Taylor’s “missing” lake: Integrating history into LTER research in the McMurdo Dry Valleys

Network News Spring 2012, Vol. 25 No. 2

The 100th anniversary of the first expeditions to reach the South Pole made the 2011-2012 field season an exciting time to be in Antarctica.   One of the most interesting observations is how different experiences in the McMurdo Dry Valleys are now from those of the Antarctic explorers 100 years ago.  Those explorers were cut off from loved ones for months and even years at a time; now it is possible to communicate with the outside world via satellite and IP phones.  In talking with Antarctic scientists and contractors who have been working in the Dry Valleys for decades, it is clear that modes of communication have improved tremendously in recent years.  This season the LTER Stream Team was even able to write a ‘real-time’ blog for the New York Times ‘Scientists at Work’ section (http://scientistatwork.blogs.nytimes.com/author/alia-khan/).

The 2011-2012 field season also saw the McMurdo (MCM) LTER program launch an innovative project to integrate environmental history into the scientific work of LTER, and a blog entry about the field trip to recreate one of the first historic journeys in the Dry Valleys made the front page of the New York Times. 

Adrian Howkins, an environmental historian with the MCM LTER, has been researching the histories of the first explorers to the Dry Valleys, providing insight into human activity in the Valleys over the past 100 years.

The first documented trip into the Dry Valleys took place on December 18, 1903. It was led by Captain Scott on his first expedition to Antarctica.  The explorers didn’t stay long, concluding that the McMurdo Dry Valleys were devoid of life.  An entry in Scott’s journal reads: ‘It is certainly a valley of the dead, even the great glacier which once spanned the valley has since withered away.’  Given that the Dry Valleys are now an important center of ecological research, this quote shows how far we’ve come over the past 100 years in our scientific understanding of the region. 

In February 1911 as part of Scott’s Terra Nova expedition, the young Australian geologist Griffith Taylor led the first scientific party into the Dry Valleys along with Frank Debenham, Charles Wright, and Edgar Evans.  Within a one-week period, they hiked up and down what is now called the Taylor Valley, investigating its geology, geomorphology, and glaciology.  In the upper part of the valley they took detailed notes of the lakes, streams, and glaciers, but in the lower part they had less time to explore.  In Lake Chad the men searched for gold, but didn’t have any luck.  The sifting pan was left by a rock because they didn’t want to carry it back to the ship, making it among the first pieces of “researcher trash” to be left on the Antarctic continent.  Perhaps unsurprisingly in a place they believed to be devoid of life, Taylor and his companions paid little attention to the ecology of the Dry Valleys, although they did find algae in the lakes and streams, which shifted perceptions away from the idea of a “valley of the dead.”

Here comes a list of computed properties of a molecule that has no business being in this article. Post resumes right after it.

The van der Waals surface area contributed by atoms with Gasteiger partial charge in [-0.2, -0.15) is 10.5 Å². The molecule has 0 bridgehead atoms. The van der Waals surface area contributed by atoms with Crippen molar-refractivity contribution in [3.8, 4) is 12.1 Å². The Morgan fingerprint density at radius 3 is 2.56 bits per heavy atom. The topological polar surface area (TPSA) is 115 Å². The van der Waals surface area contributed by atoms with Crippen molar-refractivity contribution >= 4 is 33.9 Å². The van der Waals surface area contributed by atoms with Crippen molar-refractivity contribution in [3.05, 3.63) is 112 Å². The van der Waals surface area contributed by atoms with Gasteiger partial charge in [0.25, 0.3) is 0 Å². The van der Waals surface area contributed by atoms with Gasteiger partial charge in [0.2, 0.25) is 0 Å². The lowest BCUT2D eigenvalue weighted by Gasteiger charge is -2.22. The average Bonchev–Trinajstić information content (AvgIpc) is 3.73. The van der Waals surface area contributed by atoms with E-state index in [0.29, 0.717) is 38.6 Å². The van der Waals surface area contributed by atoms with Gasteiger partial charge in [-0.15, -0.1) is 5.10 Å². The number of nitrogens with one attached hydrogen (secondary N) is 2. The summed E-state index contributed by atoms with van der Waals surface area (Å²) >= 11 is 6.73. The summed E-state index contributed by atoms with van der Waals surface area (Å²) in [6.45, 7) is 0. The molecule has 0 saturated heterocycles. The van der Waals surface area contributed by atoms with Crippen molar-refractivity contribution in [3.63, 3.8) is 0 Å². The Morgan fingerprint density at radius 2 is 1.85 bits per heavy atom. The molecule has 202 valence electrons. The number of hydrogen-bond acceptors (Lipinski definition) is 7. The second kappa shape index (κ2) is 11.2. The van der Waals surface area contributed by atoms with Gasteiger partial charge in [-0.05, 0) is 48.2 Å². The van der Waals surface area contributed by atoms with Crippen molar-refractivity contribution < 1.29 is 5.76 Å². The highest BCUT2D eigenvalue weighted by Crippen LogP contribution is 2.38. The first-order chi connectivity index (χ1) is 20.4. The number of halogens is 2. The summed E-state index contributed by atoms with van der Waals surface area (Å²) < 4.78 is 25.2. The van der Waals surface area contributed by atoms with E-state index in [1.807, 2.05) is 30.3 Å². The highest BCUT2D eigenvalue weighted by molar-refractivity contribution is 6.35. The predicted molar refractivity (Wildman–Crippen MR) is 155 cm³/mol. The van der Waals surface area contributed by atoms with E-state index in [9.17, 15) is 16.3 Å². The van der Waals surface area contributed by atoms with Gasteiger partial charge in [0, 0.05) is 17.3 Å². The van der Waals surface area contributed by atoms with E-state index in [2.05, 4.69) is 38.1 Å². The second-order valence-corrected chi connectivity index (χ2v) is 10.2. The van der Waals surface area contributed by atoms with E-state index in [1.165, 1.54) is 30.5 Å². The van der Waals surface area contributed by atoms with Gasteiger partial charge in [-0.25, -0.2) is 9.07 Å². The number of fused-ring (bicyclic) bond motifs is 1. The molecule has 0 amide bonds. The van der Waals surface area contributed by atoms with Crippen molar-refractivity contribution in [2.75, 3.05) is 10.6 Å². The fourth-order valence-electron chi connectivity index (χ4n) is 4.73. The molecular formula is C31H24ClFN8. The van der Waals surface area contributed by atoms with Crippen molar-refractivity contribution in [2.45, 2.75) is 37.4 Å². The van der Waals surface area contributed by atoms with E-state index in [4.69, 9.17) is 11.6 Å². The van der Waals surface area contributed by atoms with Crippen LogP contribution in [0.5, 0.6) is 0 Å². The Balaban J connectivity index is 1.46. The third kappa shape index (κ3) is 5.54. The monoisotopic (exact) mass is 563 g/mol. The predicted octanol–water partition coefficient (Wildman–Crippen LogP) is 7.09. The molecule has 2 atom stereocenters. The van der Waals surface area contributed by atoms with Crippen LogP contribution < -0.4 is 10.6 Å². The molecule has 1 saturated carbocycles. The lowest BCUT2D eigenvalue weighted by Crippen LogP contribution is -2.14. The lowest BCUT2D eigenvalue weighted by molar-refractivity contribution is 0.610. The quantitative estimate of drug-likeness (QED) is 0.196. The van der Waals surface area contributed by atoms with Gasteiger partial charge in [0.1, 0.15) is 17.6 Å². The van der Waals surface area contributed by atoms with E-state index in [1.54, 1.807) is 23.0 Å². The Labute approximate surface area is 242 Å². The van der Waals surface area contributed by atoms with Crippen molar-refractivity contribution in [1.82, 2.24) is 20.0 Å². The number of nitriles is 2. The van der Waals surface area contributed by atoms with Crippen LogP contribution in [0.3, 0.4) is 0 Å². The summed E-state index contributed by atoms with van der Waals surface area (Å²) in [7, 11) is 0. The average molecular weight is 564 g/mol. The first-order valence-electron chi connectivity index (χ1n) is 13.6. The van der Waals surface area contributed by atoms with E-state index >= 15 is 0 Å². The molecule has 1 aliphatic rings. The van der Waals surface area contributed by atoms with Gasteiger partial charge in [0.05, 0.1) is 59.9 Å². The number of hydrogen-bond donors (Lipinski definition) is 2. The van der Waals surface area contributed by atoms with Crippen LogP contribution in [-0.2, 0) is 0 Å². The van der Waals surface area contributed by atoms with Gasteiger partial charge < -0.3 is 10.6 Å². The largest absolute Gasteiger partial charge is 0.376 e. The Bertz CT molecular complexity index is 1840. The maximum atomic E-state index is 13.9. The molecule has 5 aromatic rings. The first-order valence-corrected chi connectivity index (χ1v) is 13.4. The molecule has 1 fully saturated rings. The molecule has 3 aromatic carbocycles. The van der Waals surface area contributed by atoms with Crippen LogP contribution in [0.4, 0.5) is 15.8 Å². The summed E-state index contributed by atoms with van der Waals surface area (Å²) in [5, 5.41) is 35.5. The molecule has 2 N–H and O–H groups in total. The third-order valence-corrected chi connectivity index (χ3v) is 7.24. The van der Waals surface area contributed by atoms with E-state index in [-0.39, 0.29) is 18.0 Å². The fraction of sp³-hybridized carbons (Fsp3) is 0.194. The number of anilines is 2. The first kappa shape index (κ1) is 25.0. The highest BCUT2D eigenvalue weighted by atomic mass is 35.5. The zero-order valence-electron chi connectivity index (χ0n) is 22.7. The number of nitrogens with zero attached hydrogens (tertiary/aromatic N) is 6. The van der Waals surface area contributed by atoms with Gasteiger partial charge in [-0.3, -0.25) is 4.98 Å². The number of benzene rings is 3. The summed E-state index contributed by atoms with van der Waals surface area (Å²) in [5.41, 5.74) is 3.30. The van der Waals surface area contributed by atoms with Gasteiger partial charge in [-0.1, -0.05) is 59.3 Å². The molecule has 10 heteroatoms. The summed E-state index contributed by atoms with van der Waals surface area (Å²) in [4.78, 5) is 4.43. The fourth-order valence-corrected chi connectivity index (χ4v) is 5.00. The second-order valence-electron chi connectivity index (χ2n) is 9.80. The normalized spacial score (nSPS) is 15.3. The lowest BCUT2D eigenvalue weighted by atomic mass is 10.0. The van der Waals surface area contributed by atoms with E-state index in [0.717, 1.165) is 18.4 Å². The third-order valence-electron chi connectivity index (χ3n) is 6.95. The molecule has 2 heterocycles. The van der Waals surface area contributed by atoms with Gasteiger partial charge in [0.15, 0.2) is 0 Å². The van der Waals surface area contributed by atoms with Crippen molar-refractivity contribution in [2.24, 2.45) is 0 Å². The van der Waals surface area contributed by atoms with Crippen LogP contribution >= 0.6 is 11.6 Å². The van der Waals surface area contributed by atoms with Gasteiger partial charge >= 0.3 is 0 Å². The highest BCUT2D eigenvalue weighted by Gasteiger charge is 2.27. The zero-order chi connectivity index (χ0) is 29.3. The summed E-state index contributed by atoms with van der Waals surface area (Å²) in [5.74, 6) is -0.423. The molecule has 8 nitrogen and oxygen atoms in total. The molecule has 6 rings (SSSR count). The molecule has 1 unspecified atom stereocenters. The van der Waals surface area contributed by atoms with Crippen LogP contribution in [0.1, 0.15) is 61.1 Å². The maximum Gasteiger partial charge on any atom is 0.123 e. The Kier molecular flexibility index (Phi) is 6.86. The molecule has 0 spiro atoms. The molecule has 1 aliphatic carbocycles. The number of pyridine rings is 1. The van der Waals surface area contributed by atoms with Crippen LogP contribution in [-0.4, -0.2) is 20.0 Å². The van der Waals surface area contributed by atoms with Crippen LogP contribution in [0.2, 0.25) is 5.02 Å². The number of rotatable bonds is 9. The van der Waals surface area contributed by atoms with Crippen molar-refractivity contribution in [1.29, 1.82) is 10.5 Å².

After learning about these historical trips to the Dry Valleys, the LTER Stream Team decided to retrace a route up the Andrews Ridge documented in Taylor’s field journal.  One of the motivating factors for retracing Taylor’s steps on this hike was to see if we could see Lake Fryxell from the top.  Lake Fryxell is a prominent lake in the lower part of the Taylor Valley that is an important focus of LTER research.  Surprisingly, the lake does not appear on Taylor’s published map of the region, though from the top of the Ridge we could see that it is clearly visible from the route taken by Taylor and Evans. This observation makes it’s the lake’s omission from the published map even more curious.     

The omission of Lake Fryxell from Taylor’s map of the valley led us to conclude that it did not exist or might have been significantly smaller 100 years ago than it is today.  It also encouraged us to rethink our calculations of the historical lake levels.  Lyons and others (1998) suggested that Lake Fryxell had undergone a geologically recent drying downand was much smaller in the past, perhaps existing as a small hypersaline playa (a landlocked body of water with significant concentrations of mineral salts). Scientists estimate that the refilling event that brought the lake to its present size began about 750 years ago. However, dating the lake’s waters in 1993, scientists found that the top 11 meters could have been filled more recently (Hood et al., 1998). The scientific data, thus, indicate that the lake was probably present in 1911, but that it could have been smaller than it is today.

Although not as dramatic as discovering a “missing” lake this episode reveals some of the insights that can be gained from integrating historical research into LTER science.  An historical perspective can raise new questions about past landscapes, and about ecological change over time.  In turn, our scientific understanding of the McMurdo Dry Valleys can be used to validate historical sources.  For example, Taylor’s omission of Lake Fryxell from his map of the Taylor Valley probably resulted from human error in the rush to publish the results of the expedition.  But we can also surmise that there was little collaboration between Taylor, Wright, and Debenham in the publication of their data.  We expect the historical work in the McMurdo Dry Valleys to present numerous other opportunities for history to inform LTER science and vice versa.